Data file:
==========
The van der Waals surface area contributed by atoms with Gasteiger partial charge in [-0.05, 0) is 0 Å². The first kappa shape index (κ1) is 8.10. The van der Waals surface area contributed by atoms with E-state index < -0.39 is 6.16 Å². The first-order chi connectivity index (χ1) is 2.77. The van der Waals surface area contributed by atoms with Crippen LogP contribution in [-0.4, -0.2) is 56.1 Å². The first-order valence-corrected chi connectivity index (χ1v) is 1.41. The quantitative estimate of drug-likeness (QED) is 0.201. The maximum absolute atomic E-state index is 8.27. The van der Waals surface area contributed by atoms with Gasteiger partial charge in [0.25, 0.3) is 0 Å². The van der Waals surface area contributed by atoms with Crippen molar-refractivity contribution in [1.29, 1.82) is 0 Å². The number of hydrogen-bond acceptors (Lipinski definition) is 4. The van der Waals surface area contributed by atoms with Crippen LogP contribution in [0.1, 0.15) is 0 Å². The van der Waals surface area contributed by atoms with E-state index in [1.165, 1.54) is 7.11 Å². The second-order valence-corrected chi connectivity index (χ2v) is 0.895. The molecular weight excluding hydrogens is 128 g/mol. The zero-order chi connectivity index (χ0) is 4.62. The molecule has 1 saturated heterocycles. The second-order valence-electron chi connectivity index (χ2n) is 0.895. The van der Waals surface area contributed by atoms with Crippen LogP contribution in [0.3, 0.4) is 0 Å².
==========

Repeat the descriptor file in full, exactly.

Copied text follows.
The van der Waals surface area contributed by atoms with Gasteiger partial charge in [-0.05, 0) is 0 Å². The first kappa shape index (κ1) is 8.10. The van der Waals surface area contributed by atoms with E-state index < -0.39 is 6.16 Å². The first-order chi connectivity index (χ1) is 2.77. The van der Waals surface area contributed by atoms with Crippen LogP contribution in [-0.4, -0.2) is 56.1 Å². The first-order valence-corrected chi connectivity index (χ1v) is 1.41. The quantitative estimate of drug-likeness (QED) is 0.201. The maximum absolute atomic E-state index is 8.27. The van der Waals surface area contributed by atoms with Gasteiger partial charge in [0.25, 0.3) is 0 Å². The van der Waals surface area contributed by atoms with Crippen molar-refractivity contribution in [1.29, 1.82) is 0 Å². The number of hydrogen-bond acceptors (Lipinski definition) is 4. The van der Waals surface area contributed by atoms with Crippen LogP contribution in [0.1, 0.15) is 0 Å². The van der Waals surface area contributed by atoms with E-state index in [1.165, 1.54) is 7.11 Å². The second-order valence-corrected chi connectivity index (χ2v) is 0.895. The molecular weight excluding hydrogens is 128 g/mol. The zero-order chi connectivity index (χ0) is 4.62. The molecule has 1 saturated heterocycles. The second-order valence-electron chi connectivity index (χ2n) is 0.895. The van der Waals surface area contributed by atoms with Crippen LogP contribution in [0.3, 0.4) is 0 Å².